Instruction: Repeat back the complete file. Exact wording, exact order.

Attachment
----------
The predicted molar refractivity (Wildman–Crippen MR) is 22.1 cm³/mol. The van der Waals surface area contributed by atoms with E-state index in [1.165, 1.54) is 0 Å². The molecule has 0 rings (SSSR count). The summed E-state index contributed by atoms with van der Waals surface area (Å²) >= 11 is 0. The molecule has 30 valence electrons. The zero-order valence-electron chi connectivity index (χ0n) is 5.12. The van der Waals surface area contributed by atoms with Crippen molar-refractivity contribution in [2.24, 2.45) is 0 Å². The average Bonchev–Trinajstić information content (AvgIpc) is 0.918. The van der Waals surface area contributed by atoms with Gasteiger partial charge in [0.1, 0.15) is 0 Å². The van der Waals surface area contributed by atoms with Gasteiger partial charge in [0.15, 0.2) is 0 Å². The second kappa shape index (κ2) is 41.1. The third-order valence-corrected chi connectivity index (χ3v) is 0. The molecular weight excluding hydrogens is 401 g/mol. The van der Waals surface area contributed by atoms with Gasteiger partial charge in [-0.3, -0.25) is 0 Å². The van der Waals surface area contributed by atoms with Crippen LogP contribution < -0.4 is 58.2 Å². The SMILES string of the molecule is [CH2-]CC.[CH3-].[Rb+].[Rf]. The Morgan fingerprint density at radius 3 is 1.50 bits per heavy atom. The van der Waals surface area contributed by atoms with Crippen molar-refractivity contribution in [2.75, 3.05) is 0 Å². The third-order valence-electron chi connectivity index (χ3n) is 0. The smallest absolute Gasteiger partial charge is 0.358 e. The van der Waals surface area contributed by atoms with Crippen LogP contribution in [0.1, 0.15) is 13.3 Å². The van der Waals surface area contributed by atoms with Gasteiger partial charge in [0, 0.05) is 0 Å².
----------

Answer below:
The predicted molar refractivity (Wildman–Crippen MR) is 22.1 cm³/mol. The van der Waals surface area contributed by atoms with E-state index in [1.165, 1.54) is 0 Å². The molecule has 0 rings (SSSR count). The summed E-state index contributed by atoms with van der Waals surface area (Å²) >= 11 is 0. The molecule has 30 valence electrons. The zero-order valence-electron chi connectivity index (χ0n) is 5.12. The van der Waals surface area contributed by atoms with Crippen molar-refractivity contribution in [2.24, 2.45) is 0 Å². The average Bonchev–Trinajstić information content (AvgIpc) is 0.918. The van der Waals surface area contributed by atoms with Gasteiger partial charge in [0.1, 0.15) is 0 Å². The van der Waals surface area contributed by atoms with Gasteiger partial charge in [0.15, 0.2) is 0 Å². The second kappa shape index (κ2) is 41.1. The third-order valence-corrected chi connectivity index (χ3v) is 0. The molecular weight excluding hydrogens is 401 g/mol. The van der Waals surface area contributed by atoms with Gasteiger partial charge in [-0.3, -0.25) is 0 Å². The van der Waals surface area contributed by atoms with Crippen LogP contribution < -0.4 is 58.2 Å². The SMILES string of the molecule is [CH2-]CC.[CH3-].[Rb+].[Rf]. The Morgan fingerprint density at radius 3 is 1.50 bits per heavy atom. The van der Waals surface area contributed by atoms with Crippen molar-refractivity contribution in [2.75, 3.05) is 0 Å². The third-order valence-electron chi connectivity index (χ3n) is 0. The smallest absolute Gasteiger partial charge is 0.358 e. The van der Waals surface area contributed by atoms with Crippen LogP contribution in [0.1, 0.15) is 13.3 Å². The van der Waals surface area contributed by atoms with Gasteiger partial charge in [0, 0.05) is 0 Å².